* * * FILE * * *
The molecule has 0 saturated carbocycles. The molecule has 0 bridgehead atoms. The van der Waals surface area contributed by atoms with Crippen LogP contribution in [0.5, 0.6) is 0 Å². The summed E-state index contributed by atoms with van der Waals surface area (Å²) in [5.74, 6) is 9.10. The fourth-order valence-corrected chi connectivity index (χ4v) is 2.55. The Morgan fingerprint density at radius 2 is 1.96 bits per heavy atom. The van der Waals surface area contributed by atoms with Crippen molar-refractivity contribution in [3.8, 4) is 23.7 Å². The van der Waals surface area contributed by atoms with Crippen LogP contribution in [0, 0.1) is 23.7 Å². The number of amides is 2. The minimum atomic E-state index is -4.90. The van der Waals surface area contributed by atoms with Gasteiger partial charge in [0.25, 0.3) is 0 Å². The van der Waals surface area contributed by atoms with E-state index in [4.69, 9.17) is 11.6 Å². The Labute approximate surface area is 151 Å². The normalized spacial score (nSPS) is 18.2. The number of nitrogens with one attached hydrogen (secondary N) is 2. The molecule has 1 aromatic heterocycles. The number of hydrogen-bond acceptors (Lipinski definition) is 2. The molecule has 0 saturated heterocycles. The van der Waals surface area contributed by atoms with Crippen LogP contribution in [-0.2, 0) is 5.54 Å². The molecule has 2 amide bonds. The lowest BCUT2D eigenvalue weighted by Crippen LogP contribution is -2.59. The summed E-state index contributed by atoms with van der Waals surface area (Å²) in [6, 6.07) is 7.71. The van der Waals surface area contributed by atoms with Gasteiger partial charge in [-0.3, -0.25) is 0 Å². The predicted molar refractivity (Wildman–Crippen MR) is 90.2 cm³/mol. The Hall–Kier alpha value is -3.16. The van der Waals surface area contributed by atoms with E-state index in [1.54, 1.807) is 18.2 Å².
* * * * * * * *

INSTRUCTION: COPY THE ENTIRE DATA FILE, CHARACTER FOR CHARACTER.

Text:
The molecule has 0 saturated carbocycles. The molecule has 0 bridgehead atoms. The van der Waals surface area contributed by atoms with Crippen LogP contribution in [0.5, 0.6) is 0 Å². The summed E-state index contributed by atoms with van der Waals surface area (Å²) in [5.74, 6) is 9.10. The fourth-order valence-corrected chi connectivity index (χ4v) is 2.55. The Morgan fingerprint density at radius 2 is 1.96 bits per heavy atom. The van der Waals surface area contributed by atoms with Crippen molar-refractivity contribution in [3.8, 4) is 23.7 Å². The van der Waals surface area contributed by atoms with Crippen LogP contribution in [0, 0.1) is 23.7 Å². The number of amides is 2. The minimum atomic E-state index is -4.90. The van der Waals surface area contributed by atoms with Gasteiger partial charge in [0.25, 0.3) is 0 Å². The van der Waals surface area contributed by atoms with E-state index in [4.69, 9.17) is 11.6 Å². The Labute approximate surface area is 151 Å². The normalized spacial score (nSPS) is 18.2. The number of nitrogens with one attached hydrogen (secondary N) is 2. The molecule has 1 aromatic heterocycles. The number of hydrogen-bond acceptors (Lipinski definition) is 2. The molecule has 0 saturated heterocycles. The van der Waals surface area contributed by atoms with Crippen LogP contribution in [-0.2, 0) is 5.54 Å². The molecule has 2 amide bonds. The lowest BCUT2D eigenvalue weighted by Crippen LogP contribution is -2.59. The summed E-state index contributed by atoms with van der Waals surface area (Å²) in [6, 6.07) is 7.71. The van der Waals surface area contributed by atoms with Gasteiger partial charge in [-0.3, -0.25) is 0 Å². The predicted molar refractivity (Wildman–Crippen MR) is 90.2 cm³/mol. The Hall–Kier alpha value is -3.16. The van der Waals surface area contributed by atoms with E-state index in [1.54, 1.807) is 18.2 Å².